Other livestock are farmed outside, although the size of enclosure and level of supervision may vary. In large open ranges animals may be only occasionally inspected or yarded in "round-ups" or a muster (livestock). Herding dogs may be used for mustering livestock as are cowboys, stockmen and jackaroos on horses, with vehicles, and also by helicopters. Since the advent of barbed wire (in the 1870s) and electric fence technology, fencing pastures has become much more feasible and pasture management simplified. Rotation of pasturage is a modern technique for improving nutrition and health while avoiding environmental damage to the land. In some cases very large numbers of animals may be kept in indoor or outdoor feeding operations (on feedlots), where the animals' feed is processed, offsite or onsite, and stored on site then fed to the animals.
Livestock - especially cattle - may be branded to indicate ownership and age, but in modern farming identification is more likely to be indicated by means of ear tags and electronic identification than branding. Sheep are also frequently marked by means of ear marks and/or ear tags. As fears of mad cow disease and other epidemic illnesses mount, the use of implants to monitor and trace animals in the food production system is increasingly common, and sometimes required by government regulations.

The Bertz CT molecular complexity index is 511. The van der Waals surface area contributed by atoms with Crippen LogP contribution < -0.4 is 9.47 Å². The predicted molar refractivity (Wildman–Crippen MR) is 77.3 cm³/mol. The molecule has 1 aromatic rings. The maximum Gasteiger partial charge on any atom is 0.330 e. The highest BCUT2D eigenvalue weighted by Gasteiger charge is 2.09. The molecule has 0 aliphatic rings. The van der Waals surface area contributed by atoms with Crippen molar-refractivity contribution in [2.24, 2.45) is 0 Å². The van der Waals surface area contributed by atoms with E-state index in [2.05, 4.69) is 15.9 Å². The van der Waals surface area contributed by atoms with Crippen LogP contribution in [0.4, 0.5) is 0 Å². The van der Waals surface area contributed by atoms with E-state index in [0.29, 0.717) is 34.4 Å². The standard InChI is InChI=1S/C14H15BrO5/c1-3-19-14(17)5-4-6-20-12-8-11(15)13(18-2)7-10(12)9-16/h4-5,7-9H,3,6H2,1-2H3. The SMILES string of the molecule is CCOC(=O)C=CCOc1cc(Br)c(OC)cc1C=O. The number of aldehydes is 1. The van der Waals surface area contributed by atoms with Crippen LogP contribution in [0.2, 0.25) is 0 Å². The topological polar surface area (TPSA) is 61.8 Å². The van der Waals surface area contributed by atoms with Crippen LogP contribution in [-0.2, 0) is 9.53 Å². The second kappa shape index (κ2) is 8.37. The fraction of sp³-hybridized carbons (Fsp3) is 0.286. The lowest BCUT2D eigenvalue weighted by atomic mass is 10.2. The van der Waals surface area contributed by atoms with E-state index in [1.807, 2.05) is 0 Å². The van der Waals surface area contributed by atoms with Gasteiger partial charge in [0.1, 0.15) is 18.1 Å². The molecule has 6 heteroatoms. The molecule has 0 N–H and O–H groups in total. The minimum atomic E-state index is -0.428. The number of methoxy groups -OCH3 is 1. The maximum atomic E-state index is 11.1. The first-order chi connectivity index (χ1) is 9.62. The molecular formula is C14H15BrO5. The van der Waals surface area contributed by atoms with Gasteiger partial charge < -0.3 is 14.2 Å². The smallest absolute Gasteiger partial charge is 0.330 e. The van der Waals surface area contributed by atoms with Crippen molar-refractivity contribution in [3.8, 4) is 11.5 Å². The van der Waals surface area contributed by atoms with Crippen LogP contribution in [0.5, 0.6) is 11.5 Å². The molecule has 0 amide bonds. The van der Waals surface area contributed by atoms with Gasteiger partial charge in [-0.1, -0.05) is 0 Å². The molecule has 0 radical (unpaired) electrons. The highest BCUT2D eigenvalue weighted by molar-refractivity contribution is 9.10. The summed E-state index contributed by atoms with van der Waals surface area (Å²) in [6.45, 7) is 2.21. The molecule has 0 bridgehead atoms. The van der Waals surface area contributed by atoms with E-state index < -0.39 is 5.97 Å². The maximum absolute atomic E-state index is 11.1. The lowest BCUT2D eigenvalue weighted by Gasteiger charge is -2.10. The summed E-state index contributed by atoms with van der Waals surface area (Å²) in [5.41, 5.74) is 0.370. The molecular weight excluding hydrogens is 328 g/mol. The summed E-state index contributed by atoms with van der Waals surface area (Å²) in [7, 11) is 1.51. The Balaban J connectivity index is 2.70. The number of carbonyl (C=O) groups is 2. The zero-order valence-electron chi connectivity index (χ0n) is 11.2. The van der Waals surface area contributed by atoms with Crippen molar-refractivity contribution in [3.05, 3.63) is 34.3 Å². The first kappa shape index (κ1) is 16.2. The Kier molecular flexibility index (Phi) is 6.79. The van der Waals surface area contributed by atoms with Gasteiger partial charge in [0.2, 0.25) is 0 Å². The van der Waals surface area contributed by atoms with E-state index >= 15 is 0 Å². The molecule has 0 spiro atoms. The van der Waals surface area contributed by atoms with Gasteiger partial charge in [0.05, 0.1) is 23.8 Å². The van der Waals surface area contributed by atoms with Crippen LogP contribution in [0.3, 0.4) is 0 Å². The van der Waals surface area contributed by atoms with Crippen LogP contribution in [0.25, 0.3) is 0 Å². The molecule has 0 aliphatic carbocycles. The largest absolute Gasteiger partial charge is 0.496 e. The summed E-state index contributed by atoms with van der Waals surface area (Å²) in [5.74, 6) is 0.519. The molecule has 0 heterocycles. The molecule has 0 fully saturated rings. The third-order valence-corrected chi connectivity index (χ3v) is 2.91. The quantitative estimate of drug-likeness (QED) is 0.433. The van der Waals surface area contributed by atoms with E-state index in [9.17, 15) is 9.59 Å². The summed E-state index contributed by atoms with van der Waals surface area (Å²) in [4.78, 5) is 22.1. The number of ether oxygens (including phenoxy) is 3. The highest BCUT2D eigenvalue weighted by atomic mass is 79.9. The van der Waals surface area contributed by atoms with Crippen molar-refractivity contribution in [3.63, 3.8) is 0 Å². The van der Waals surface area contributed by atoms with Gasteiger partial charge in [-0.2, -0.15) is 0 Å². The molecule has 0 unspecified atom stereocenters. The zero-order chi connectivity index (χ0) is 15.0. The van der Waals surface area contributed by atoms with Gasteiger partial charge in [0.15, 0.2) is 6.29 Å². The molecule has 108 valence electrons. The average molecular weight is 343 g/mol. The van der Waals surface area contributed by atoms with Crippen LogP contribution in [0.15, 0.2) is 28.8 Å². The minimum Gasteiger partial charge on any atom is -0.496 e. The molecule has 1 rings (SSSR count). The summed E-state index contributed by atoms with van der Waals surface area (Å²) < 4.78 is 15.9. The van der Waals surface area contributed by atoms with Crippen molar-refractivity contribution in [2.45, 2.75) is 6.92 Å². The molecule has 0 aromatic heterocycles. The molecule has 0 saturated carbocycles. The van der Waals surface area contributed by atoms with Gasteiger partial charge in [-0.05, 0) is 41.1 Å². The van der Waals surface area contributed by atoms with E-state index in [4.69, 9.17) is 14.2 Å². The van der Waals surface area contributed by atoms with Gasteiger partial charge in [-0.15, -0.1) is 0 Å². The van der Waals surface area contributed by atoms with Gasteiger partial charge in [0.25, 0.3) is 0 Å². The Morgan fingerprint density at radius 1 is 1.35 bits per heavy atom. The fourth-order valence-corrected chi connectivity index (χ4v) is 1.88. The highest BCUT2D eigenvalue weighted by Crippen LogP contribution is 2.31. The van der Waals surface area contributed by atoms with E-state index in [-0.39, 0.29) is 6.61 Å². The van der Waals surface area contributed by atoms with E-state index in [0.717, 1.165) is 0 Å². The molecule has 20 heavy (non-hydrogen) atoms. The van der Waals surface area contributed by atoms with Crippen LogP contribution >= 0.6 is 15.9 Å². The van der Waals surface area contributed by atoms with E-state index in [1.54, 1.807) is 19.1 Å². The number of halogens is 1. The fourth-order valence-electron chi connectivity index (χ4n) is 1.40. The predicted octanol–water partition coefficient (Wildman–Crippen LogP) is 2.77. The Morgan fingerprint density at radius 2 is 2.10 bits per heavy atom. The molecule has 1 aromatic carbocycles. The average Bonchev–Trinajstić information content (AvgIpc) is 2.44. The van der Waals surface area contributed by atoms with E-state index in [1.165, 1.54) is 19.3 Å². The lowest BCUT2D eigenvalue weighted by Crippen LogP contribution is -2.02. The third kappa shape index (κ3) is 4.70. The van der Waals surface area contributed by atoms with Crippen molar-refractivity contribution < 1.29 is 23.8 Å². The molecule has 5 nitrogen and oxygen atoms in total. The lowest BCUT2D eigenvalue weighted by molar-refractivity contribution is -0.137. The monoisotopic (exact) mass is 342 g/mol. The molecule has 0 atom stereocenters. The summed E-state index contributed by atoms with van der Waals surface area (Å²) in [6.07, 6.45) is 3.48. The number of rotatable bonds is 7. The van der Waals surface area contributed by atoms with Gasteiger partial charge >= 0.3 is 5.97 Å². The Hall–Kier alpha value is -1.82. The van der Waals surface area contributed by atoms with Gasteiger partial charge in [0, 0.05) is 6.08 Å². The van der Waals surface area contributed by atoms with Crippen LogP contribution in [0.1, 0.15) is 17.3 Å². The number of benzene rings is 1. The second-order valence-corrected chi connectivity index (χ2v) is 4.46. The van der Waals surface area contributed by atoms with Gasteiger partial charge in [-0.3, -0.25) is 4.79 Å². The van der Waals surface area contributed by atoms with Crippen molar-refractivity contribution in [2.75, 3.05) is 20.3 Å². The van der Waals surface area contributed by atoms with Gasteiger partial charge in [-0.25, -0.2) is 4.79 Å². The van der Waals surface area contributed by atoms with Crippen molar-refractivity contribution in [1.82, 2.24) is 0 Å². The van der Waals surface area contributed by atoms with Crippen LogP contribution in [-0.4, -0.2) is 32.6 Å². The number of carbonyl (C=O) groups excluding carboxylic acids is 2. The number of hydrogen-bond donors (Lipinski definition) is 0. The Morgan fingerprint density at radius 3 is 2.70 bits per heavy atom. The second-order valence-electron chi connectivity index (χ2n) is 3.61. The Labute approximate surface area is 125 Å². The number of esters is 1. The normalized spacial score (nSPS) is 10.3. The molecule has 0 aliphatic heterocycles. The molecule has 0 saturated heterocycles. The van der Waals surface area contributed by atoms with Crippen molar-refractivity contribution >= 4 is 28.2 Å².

Modern farming techniques seek to minimize human involvement, increase yield, and improve animal health. Economics, quality and consumer safety all play a role in how animals are raised. Drug use and feed supplements (or even feed type) may be regulated, or prohibited, to ensure yield is not increased at the expense of consumer health, safety or animal welfare. Practices vary around the world, for example growth hormone use is permitted in the United States, but not in stock to be sold to the European Union. The improvement of health, using modern farming techniques, on the part of animals has come into question. Feeding corn to cattle, which have historically eaten grasses, is an example; where the cattle are less adapted, the rumen pH changes to more acidic, leading to liver damage and other difficulties. The US F.D.A. still allows feedlots to feed nonruminant animal proteins to cattle. For example, feeding chicken manure and poultry meal is acceptable for cattle, and beef or pork meat and bone meal is being fed to chickens.